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Brain Res. 2011 Mar 24;1381:52-65. doi: 10.1016/j.brainres.2011.01.017. Epub 2011 Jan 15.

Isolation rearing in rats: effect on expression of synaptic, myelin and GABA-related immunoreactivity and its utility for drug screening via the subchronic parenteral route.

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Medicinal Chemistry and Drug Action, Monash Institute of Pharmaceutical Sciences, Monash University, Parkville 3052, Victoria, Australia.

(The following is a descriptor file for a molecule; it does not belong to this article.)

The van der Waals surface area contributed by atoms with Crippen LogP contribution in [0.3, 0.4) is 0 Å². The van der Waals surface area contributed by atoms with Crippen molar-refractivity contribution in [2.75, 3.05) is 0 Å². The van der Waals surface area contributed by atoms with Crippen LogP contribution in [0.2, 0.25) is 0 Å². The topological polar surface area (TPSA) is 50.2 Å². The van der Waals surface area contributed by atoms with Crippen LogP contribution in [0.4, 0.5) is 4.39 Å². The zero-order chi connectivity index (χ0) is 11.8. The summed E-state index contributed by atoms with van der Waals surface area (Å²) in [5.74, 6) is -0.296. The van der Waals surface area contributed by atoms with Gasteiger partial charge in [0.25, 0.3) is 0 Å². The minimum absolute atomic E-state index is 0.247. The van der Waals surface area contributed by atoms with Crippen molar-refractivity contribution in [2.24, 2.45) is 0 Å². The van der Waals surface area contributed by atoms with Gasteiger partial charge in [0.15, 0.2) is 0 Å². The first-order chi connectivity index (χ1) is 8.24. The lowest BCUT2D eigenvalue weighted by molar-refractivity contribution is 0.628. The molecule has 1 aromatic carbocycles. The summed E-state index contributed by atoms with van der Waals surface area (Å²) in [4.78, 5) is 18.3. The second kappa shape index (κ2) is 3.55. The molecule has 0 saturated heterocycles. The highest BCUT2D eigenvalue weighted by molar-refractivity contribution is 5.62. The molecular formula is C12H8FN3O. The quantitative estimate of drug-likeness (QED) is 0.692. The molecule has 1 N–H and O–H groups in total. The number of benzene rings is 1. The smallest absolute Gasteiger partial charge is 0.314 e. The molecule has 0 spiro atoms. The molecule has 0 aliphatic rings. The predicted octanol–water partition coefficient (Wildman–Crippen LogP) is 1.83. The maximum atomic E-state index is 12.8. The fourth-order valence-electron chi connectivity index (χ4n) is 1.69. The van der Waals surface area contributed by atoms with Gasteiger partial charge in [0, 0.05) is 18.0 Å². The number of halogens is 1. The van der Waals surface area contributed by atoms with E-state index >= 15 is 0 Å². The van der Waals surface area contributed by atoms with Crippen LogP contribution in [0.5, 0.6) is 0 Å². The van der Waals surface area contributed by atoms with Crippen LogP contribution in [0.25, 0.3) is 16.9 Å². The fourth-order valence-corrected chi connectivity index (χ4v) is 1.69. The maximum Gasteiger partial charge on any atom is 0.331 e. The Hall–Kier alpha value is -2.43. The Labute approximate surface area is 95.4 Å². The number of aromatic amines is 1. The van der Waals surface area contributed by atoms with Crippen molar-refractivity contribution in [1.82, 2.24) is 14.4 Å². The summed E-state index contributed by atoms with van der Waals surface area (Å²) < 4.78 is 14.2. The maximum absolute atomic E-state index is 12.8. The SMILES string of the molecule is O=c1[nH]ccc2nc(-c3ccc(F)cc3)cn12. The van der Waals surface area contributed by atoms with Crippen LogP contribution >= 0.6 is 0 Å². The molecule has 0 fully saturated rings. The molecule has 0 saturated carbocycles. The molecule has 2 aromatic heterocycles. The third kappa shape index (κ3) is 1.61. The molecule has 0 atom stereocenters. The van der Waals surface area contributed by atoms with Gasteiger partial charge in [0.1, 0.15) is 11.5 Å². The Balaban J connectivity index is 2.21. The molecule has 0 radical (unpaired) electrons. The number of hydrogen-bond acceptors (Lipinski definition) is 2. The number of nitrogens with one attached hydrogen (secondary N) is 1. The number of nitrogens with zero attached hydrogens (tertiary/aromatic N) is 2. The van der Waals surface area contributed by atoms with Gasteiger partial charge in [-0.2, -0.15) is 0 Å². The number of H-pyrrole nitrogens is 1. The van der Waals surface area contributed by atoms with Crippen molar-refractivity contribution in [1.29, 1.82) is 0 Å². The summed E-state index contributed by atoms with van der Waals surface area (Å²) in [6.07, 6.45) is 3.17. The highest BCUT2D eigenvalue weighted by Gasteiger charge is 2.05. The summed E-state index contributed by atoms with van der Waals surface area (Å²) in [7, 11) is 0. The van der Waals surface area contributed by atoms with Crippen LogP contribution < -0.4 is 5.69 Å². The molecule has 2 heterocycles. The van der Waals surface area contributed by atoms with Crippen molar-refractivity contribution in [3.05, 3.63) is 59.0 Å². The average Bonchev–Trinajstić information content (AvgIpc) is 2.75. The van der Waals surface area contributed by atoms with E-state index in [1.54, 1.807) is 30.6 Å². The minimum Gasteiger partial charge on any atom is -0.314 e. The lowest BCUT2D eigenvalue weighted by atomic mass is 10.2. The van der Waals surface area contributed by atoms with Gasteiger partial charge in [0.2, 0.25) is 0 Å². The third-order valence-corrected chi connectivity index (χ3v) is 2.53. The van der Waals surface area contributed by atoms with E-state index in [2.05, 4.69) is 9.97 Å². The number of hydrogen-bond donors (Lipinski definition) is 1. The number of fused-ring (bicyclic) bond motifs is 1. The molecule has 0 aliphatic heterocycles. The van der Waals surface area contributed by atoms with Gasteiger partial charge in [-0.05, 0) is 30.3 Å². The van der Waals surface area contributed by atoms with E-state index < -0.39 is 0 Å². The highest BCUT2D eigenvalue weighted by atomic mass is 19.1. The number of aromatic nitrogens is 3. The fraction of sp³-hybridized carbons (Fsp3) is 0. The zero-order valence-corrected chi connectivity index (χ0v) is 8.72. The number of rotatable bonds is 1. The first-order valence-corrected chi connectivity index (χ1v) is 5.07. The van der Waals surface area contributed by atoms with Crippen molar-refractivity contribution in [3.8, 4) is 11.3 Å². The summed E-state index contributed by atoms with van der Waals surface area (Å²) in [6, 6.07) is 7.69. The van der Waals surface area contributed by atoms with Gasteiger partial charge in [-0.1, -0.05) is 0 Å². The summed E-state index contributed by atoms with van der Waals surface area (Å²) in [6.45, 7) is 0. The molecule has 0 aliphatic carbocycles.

Depriving weaned rats of social contact by rearing them in isolation brings about a spectrum of behavioural and neuropathological changes in adulthood which resemble some of the characteristics observed in schizophrenia. Hence, isolation rearing provides a non-pharmacological means to induce in an animal model certain aspects of schizophrenia with a neurodevelopmental origin. We compared the prepulse inhibition and locomotor activity behaviours in group-reared and isolation-reared rats in the context of determining the robustness of any behavioural changes following a subchronic parenteral drug administration protocol. The expression of synaptic, myelin and GABA-related proteins was also assessed in the brains of these rats using semi-quantitative fluorescence immunohistochemistry. Compared to their group-reared counterparts, isolation-reared rats displayed disruption in prepulse inhibition which was lost after repeated testing and subchronic vehicle administration. However, isolation-reared rats showed open-field hyperlocomotion post-subchronic vehicle treatment compared to group-reared rats. Isolation rearing resulted in reduced expression of synaptophysin, synapsin I, myelin basic protein and GABA(B1) receptor proteins, along with an increase in 2',3'-cyclic nucleotide 3'-phosphodiesterase. Of the brain areas examined these observed changes were localised to the hippocampal regions and the substantia nigra. These results suggest an alteration in the synaptic, myelin and GABA-related functions in the brains of isolation-reared rats that displayed behavioural anomalies. Since dysfunction in these systems has also been implicated in schizophrenia, our findings provide additional evidence to support the use of isolation rearing for schizophrenia research; however, its use in the screening of putative antipsychotics following subchronic administration needs to be undertaken warily.

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